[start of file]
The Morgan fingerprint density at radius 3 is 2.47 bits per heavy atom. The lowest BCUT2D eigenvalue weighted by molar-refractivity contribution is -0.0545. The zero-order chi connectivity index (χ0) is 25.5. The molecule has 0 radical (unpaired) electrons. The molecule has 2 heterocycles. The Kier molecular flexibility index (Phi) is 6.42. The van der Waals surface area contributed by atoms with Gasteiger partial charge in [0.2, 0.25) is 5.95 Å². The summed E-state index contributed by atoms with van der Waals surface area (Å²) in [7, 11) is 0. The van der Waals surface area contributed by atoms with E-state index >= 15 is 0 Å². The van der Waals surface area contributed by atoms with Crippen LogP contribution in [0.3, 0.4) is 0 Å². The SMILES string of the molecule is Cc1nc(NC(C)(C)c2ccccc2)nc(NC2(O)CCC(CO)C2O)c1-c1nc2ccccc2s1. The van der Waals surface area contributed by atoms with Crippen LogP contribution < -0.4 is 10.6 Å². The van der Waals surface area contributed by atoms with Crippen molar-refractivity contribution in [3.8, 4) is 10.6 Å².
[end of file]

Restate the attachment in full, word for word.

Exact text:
The Morgan fingerprint density at radius 3 is 2.47 bits per heavy atom. The lowest BCUT2D eigenvalue weighted by molar-refractivity contribution is -0.0545. The zero-order chi connectivity index (χ0) is 25.5. The molecule has 0 radical (unpaired) electrons. The molecule has 2 heterocycles. The Kier molecular flexibility index (Phi) is 6.42. The van der Waals surface area contributed by atoms with Gasteiger partial charge in [0.2, 0.25) is 5.95 Å². The summed E-state index contributed by atoms with van der Waals surface area (Å²) in [7, 11) is 0. The van der Waals surface area contributed by atoms with E-state index >= 15 is 0 Å². The van der Waals surface area contributed by atoms with Crippen LogP contribution in [0.3, 0.4) is 0 Å². The SMILES string of the molecule is Cc1nc(NC(C)(C)c2ccccc2)nc(NC2(O)CCC(CO)C2O)c1-c1nc2ccccc2s1. The van der Waals surface area contributed by atoms with Crippen LogP contribution < -0.4 is 10.6 Å². The van der Waals surface area contributed by atoms with Crippen molar-refractivity contribution in [3.8, 4) is 10.6 Å².